In the United States, studies have shown that those who study Latin score on average 180 points higher in their verbal SAT scores.

Second, but by no means secondary, are the academic benefits of studying classical languages. In the United States, studies have shown that those who study Latin score on average 180 points higher in their verbal SAT scores. Likewise, just two years of classical language study has the average potential to increase student vocabulary by 20,000 words as they grapple with etymology and grammar. Words of classical derivation are commonplace in political and legal spheres, allowing classical language students to understand difficult terminology by simple deconstruction. Moreover, the range of interpretation outlined above opens students to the complex worlds of early thinkers, developing for them a personal criticality.

Classical language study is evolving. In South Korea, the exegetical skills needed to understand Talmud (Jewish law) are being widely employed in classrooms because of their immense developmental capacity. The dominant tools in my classroom are no longer dusty books and grammars, but online resources that allow students to explore hundreds of connections, commentaries and allusions. Classical language study is not a closed loop or finished problem. Each year, new technologies and discoveries erupt into lively debates across dozens of platforms.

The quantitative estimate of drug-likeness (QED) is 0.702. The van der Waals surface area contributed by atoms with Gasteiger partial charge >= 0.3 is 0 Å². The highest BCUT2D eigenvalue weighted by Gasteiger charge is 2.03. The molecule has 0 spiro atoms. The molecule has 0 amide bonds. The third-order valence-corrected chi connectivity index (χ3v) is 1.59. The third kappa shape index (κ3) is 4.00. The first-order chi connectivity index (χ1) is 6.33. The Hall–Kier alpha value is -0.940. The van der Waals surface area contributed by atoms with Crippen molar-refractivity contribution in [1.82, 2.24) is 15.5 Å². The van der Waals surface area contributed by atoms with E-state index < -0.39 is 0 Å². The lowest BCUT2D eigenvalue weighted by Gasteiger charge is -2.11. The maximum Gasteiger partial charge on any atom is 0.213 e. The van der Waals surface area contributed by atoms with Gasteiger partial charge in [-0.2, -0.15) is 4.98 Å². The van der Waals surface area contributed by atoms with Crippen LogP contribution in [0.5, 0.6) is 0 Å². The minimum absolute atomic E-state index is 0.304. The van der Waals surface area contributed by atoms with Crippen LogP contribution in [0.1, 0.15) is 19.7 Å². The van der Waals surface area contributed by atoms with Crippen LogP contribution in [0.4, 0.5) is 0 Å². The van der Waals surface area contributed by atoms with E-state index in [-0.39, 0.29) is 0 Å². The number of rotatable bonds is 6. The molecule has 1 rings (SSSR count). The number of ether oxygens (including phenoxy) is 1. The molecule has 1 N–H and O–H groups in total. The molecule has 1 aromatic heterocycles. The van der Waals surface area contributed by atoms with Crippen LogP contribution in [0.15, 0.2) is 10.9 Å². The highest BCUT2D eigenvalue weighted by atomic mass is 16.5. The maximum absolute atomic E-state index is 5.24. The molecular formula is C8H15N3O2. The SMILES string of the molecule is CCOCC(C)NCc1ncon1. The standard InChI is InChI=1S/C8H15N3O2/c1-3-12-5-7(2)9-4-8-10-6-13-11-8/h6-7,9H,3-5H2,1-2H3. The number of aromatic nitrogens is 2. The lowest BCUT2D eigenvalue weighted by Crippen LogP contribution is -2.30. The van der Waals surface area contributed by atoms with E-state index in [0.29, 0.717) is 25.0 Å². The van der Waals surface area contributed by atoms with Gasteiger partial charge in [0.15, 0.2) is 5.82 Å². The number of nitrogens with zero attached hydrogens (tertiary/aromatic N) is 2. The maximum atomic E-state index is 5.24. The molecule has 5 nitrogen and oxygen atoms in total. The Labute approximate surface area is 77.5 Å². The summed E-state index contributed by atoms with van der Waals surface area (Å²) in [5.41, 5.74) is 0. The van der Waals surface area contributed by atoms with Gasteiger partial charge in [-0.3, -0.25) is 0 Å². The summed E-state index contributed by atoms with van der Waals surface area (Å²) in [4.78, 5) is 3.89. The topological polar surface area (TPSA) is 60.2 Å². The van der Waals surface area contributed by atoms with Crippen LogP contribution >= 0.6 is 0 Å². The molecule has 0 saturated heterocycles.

Of course, it would be remiss to exclude the history of privilege, as literacy was often an asset of the upper class – but, in growing numbers, the students who choose to study the many classical languages are drawn from all walks of life. In my view, this is precisely the emancipation and empowerment the curriculum sorely needs.

My intention is not to ‘pitch’ the study of classical languages, nor to insinuate that such study is right for every student. When I chose to study Education before leaving high school, it was partially because I believed every student could be taught any subject with the right tools and enthusiasm. Knowledge always was, and has remained to me, a romantic pursuit; the triumph of learning over ignorance, and the power to solve problems. From the lowly depths of high school, university seemed to me a landscape of intellect and collaborative inquiry, where everyone chose to study and increase their understanding of the world around us.

Four years at the University of Sydney has tempered those ideals. I no longer believe that all people attend university to deepen the human experience, nor that every student has the natural ability or propensity to study classical languages. However, I believe it is the responsibility of educators to expose students to many kinds of knowledge, including those held in the classical languages. Though trends in education have led us away from these studies, they remain ways of shaping inquiry to be respected, honoured and promoted.

Ben Ezzes studies a Bachelor of Arts and Education at the University of Sydney.